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The Main Guard building in Clonmel, County Tipperary, has a rich history dating back to the seventeenth century when James Butler, Duke of Ormond, ruled over the palatinate. The Duke commissioned the construction of a new courthouse in the heart of Clonmel, which later became known as the Main Guard when it was repurposed as a barracks. The fine two-storey symmetrical building was designed with elements inspired by the renowned Sir Christopher Wren.

During the eighteenth century, the Clonmel Assizes were held in the Main Guard, with the most notable trial being that of Father Nicholas Sheehy, an anti-Penal Laws agitator who was eventually hanged, drawn, and quartered. In the early 19th century, the ground floor was converted into shops, but the building has recently undergone an award-winning restoration. The open arcade of sandstone columns has been restored to its former glory, making it a prominent feature of the streetscape once again.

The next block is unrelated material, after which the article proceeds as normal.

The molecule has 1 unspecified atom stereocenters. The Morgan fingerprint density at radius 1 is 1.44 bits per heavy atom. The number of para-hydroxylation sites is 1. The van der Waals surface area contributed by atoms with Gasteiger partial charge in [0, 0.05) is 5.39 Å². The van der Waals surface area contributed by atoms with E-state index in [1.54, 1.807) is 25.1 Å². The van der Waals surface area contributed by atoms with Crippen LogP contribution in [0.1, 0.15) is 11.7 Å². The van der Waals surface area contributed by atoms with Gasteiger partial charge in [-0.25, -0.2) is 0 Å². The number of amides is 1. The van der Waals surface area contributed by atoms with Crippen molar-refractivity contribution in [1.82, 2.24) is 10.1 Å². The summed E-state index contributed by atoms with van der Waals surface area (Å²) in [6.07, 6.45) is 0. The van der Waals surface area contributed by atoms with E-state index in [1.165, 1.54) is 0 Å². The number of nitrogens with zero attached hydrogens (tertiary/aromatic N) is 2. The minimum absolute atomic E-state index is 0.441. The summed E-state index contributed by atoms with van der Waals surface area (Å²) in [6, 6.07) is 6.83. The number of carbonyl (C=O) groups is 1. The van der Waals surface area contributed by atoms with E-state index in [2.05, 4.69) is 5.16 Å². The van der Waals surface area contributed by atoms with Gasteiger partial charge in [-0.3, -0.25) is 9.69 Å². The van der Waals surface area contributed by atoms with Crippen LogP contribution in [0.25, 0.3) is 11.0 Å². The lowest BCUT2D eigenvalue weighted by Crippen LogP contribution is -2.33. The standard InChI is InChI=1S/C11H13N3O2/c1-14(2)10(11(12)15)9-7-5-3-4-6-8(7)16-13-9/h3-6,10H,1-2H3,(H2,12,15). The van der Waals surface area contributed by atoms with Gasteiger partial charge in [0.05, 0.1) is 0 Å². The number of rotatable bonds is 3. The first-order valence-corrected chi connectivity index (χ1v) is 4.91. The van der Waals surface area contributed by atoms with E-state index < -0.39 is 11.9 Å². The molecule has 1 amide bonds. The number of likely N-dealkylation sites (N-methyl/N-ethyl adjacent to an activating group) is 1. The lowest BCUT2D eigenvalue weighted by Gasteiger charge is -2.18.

Today, the Main Guard building offers visitors a fascinating exhibition and event space, showcasing the building's rich history and cultural significance. Overall, the Main Guard is a unique destination that offers a glimpse into Ireland's past while also being a significant part of the town's contemporary landscape.